1) For many of us who use and frequent Yahoo! groups to keep in touch with the burlesque community: Yahoo! still set to delete/censor “adult” profiles, but so far the groups are safe.
While none of my profiles in any online social community has ever been flagged as “adult” or “mature” (so far), I still have some issues with these sites retroactively policing members’ profiles– who are often the biggest users and supporters of these sites. Especially when they refuse to or are simply unable to clearly define what is obscene or censor-worthy. This sort of thing went down on Tribe.net a couple of years back, where I was an “old timer” member, which ended up in a mass exodus from the site by many of its core users.
More thoughts later.
Wolf-whistling revelers greeted a showdown of ostrich feathers, satin corsets and red lipstick in a chandeliered London hall this month as 30 women competed to be crowned best newcomer at the International Burlesque Festival in London.
Competitors followed the traditional striptease sequence, removing one article of clothing at a time to the catcalls of the audience, but each performance had its own twist.
Do you think the neo-burlesque movement is changing the way women view themselves?
The burlesque community, at least the one in New York, is nothing short of a modern-day Mount Olympus with gods and goddesses. There are female performers who, through their performances, take on a higher harmonic of feminism.
When you turn on the television, everything is so very homogenized and safe. It goes back to everything that made America and it’s so fucking boring. It’s all cookie cutters. Turning on MTV, I’d rather put my head through the window than constantly adhere to the norm. Growing up, it was terrifying to be an individual. It was so cliquish. Now to see women of all shapes and sizes just own it and celebrate it—not aggressively pushing it in your face, more like an offering—it’s just stunning. It has helped me evolve as person.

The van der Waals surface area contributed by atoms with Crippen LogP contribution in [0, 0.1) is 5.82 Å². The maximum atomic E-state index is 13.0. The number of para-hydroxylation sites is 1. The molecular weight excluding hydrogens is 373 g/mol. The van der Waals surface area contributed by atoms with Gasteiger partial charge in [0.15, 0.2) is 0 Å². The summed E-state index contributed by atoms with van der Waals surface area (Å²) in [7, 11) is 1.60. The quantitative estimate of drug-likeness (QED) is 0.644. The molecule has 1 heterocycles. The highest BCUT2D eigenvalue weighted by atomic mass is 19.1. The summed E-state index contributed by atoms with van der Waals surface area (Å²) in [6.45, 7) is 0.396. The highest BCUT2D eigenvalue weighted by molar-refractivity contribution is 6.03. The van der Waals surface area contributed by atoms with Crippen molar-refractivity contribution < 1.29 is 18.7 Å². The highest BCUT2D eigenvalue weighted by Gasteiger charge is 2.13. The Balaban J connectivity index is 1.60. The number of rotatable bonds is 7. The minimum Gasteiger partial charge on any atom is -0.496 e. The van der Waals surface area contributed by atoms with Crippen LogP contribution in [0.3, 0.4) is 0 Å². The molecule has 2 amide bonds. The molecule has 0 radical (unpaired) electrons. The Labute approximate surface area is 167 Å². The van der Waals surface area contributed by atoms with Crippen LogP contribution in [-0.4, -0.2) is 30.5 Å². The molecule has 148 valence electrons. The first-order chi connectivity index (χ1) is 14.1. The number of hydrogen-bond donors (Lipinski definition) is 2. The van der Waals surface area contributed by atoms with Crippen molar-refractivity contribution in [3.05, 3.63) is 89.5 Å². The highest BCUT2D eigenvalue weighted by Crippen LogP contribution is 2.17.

What do you say to the feminists who see the neo-burlesque movement as detrimental to the feminist cause?
I would say we’re helping the feminist movement. I think a lot of feminists who say that have never been to a burlesque show. They may have been to a strip club, but it’s a totally different environment. I challenge the feminists out there to go to a burlesque show and then say what their opinions are. God bless every single feminist—the movement has brought fabulous things. But I have to say there are so many different performers with different backgrounds who are performing the art of neo-burlesque that for women to say it’s cutting down feminism—well, I think they just have to go to a show and see.
The New York City burlesque scene is full of some of the most powerful feminists I’ve ever met. If anything, being a part of it has made me become a better feminist. The women up there on stage, they’re the ones in control. There’s nothing that happens on that stage that is against their will. Challenging yourself is the most empowering thing you can do as a woman.
4) Work is underway for San Diego’s newest burlesque revue, Fishnet Follies!
Featuring: Bombshell Betty, Mynx d’Meanor, Flame Cynders, and San Diego troupes Hell on Heels, Sultry Savage and a bit o’ Burlesque!
More updates soon.